Morphine (0% 01 mg. kg) was given to all patient 20 minutes before the end of surgery. Neuromuscular blockage was antagonized with neostigmine (0% 4 mg.kg) plus atropine (0% 2 mg.kg) at the end of surgery. All the patients were transferred to the post anesthetic care unit and routine monitoring was done. Patient transferred to ward with aldrete score of 9. [14] In accordance with Dahlgren, a 100 mm Visual Analog Scale (VAS) (o = no pain.100 = the worst imaginable pain) was used post operatively to assess pain on rest and after coughing. [15] The degree of sedation was assessed in five-point scale: 1 = fully awake and oriented, 2 = drowsy, 3 = eyes closed but arousable to command, 4 = eyes closed but arousable to mild physical stimulation and 5 = eyes closed but unarousable to mild physical stimulation. [16] Sedation grade 3 and 4 are considered as 'deep sedation'.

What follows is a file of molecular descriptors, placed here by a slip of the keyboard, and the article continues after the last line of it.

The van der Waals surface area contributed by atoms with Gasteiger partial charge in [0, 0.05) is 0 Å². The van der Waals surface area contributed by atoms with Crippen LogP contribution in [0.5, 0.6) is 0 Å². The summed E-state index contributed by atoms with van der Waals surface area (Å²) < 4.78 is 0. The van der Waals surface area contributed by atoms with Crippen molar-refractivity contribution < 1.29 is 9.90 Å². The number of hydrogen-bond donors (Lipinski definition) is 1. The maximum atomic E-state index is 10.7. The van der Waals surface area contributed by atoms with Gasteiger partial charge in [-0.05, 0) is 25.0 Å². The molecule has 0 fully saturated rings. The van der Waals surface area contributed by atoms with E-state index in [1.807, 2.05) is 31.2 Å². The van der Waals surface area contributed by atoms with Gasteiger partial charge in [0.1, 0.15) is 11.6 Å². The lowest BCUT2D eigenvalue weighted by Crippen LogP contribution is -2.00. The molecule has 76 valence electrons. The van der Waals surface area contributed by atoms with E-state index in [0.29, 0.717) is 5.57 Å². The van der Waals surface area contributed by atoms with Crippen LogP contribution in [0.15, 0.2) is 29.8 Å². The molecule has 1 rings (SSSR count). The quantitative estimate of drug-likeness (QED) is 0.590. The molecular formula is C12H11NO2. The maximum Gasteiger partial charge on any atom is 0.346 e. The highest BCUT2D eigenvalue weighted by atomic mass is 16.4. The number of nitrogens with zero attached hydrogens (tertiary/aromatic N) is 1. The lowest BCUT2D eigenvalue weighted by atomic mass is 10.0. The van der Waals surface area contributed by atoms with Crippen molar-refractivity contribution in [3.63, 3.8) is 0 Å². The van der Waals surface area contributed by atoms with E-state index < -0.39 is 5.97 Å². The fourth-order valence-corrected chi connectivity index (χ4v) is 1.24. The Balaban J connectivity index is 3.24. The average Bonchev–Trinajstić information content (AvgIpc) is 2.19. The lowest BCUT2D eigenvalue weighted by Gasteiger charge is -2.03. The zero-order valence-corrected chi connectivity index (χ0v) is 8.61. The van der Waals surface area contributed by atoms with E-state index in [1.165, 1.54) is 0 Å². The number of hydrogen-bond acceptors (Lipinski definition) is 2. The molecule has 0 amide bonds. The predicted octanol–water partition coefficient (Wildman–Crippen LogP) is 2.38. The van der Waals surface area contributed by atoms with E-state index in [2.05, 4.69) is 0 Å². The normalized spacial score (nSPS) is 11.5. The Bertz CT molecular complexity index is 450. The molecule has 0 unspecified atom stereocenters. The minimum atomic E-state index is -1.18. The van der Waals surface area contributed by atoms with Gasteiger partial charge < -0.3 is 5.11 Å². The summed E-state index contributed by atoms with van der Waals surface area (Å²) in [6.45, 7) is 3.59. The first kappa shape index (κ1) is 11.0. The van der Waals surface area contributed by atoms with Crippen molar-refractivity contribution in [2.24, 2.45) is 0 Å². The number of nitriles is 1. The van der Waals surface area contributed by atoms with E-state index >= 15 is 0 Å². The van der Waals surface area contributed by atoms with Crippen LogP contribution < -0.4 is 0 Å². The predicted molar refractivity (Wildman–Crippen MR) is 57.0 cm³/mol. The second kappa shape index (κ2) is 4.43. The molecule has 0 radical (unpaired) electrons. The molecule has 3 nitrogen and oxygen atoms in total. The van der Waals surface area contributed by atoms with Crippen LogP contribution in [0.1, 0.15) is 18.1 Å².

Postoperative analgesia consisted of PCA with i.v. morphine. The settings were 2 mg bolus, 15 min lockout time, and a maximum hourly limit of 7 mg if VAS of the patients were more than 4 after 30 minute of postanaesthesia care unit (PACU) admission, the incremental dose of morphine (1 mg.ml) was injected by staff of the wards. Patients were evaluated in PACU and ward and 2, 4, 6, 12 and 24 hours postsurgery for pain score, heart rate (HR), partial oxygen saturation (Spo 2 ), blood pressure (BP), respiratory rate, level of sedation and total dosage of morphine use by anesthesiologist not involved in the study. Side effects such as respiratory depression nausea and vomiting, somnolence, pruritus and dizziness were recorded. Opioid was stopped if the patient had a respiratory rate less than 10 breaths per minute, oxygen saturation measured by pulse oximetry less than %95 or Sedation grade 3 and 4. Nausea and pruritus were assessed on modified four point ordinal scales (0 = absent, 1 = mild, 2 = moderate, 3 = severe). [17]

Pruritus was treated with diphenhydramine 25 mg IV. Sustained nausea or vomiting lasting longer than 4 min treat by ondansetron (4 mg IV). Satisfaction with pain management was assessed by numerical rating scale (NRS) from 0 to 10 (0 = not satisfaction, 10 = completely satisfied). [18]